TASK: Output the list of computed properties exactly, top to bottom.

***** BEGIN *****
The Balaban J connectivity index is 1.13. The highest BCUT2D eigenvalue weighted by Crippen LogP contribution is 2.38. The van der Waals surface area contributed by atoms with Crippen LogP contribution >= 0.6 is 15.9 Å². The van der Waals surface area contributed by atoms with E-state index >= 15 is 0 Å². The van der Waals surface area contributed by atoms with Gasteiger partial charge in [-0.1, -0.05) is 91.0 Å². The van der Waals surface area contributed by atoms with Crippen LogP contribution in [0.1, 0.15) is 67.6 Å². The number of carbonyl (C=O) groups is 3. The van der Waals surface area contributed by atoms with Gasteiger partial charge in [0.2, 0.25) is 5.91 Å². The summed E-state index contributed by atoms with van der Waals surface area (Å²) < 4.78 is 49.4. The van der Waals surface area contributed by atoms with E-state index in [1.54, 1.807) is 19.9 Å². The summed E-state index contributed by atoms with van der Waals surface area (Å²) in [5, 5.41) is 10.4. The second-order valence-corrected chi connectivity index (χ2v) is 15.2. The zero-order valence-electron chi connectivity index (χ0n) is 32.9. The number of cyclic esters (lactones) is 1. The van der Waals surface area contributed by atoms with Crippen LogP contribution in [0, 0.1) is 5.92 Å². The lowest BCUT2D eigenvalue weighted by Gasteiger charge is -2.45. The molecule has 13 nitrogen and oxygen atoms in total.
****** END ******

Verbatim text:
The Balaban J connectivity index is 1.13. The highest BCUT2D eigenvalue weighted by Crippen LogP contribution is 2.38. The van der Waals surface area contributed by atoms with Crippen LogP contribution >= 0.6 is 15.9 Å². The van der Waals surface area contributed by atoms with E-state index >= 15 is 0 Å². The van der Waals surface area contributed by atoms with Gasteiger partial charge in [-0.1, -0.05) is 91.0 Å². The van der Waals surface area contributed by atoms with Crippen LogP contribution in [0.1, 0.15) is 67.6 Å². The number of carbonyl (C=O) groups is 3. The van der Waals surface area contributed by atoms with Gasteiger partial charge in [0.2, 0.25) is 5.91 Å². The summed E-state index contributed by atoms with van der Waals surface area (Å²) < 4.78 is 49.4. The van der Waals surface area contributed by atoms with E-state index in [1.54, 1.807) is 19.9 Å². The summed E-state index contributed by atoms with van der Waals surface area (Å²) in [5, 5.41) is 10.4. The second-order valence-corrected chi connectivity index (χ2v) is 15.2. The zero-order valence-electron chi connectivity index (χ0n) is 32.9. The number of cyclic esters (lactones) is 1. The van der Waals surface area contributed by atoms with Crippen LogP contribution in [0, 0.1) is 5.92 Å². The lowest BCUT2D eigenvalue weighted by Gasteiger charge is -2.45. The molecule has 13 nitrogen and oxygen atoms in total.